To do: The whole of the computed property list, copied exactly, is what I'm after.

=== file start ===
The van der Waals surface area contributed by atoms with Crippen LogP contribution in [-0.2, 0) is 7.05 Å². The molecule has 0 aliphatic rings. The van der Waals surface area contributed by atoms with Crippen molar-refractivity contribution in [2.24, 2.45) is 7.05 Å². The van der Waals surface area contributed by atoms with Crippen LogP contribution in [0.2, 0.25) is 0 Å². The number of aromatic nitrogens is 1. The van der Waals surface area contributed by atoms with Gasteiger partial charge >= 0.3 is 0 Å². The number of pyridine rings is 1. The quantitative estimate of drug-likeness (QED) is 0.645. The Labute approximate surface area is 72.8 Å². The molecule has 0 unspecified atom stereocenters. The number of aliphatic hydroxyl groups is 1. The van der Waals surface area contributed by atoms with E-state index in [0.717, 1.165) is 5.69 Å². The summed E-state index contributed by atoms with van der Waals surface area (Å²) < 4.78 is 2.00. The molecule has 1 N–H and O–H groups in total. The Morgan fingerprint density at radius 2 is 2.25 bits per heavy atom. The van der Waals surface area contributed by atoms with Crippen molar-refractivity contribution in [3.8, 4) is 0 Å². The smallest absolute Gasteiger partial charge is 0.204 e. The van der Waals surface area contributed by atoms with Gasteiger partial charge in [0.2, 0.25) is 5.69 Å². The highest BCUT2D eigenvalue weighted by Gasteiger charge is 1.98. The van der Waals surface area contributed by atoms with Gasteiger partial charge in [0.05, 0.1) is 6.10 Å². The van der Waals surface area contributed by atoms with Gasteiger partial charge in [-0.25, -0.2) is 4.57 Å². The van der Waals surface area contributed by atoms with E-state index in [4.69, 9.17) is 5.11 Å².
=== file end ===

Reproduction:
The van der Waals surface area contributed by atoms with Crippen LogP contribution in [-0.2, 0) is 7.05 Å². The molecule has 0 aliphatic rings. The van der Waals surface area contributed by atoms with Crippen molar-refractivity contribution in [2.24, 2.45) is 7.05 Å². The van der Waals surface area contributed by atoms with Crippen LogP contribution in [0.2, 0.25) is 0 Å². The number of aromatic nitrogens is 1. The van der Waals surface area contributed by atoms with Gasteiger partial charge >= 0.3 is 0 Å². The number of pyridine rings is 1. The quantitative estimate of drug-likeness (QED) is 0.645. The Labute approximate surface area is 72.8 Å². The molecule has 0 unspecified atom stereocenters. The number of aliphatic hydroxyl groups is 1. The van der Waals surface area contributed by atoms with E-state index in [0.717, 1.165) is 5.69 Å². The summed E-state index contributed by atoms with van der Waals surface area (Å²) < 4.78 is 2.00. The molecule has 1 N–H and O–H groups in total. The Morgan fingerprint density at radius 2 is 2.25 bits per heavy atom. The van der Waals surface area contributed by atoms with Crippen molar-refractivity contribution in [3.8, 4) is 0 Å². The smallest absolute Gasteiger partial charge is 0.204 e. The van der Waals surface area contributed by atoms with Gasteiger partial charge in [0.2, 0.25) is 5.69 Å². The highest BCUT2D eigenvalue weighted by Gasteiger charge is 1.98. The van der Waals surface area contributed by atoms with Gasteiger partial charge in [0.05, 0.1) is 6.10 Å². The van der Waals surface area contributed by atoms with Gasteiger partial charge in [-0.25, -0.2) is 4.57 Å². The van der Waals surface area contributed by atoms with E-state index in [4.69, 9.17) is 5.11 Å².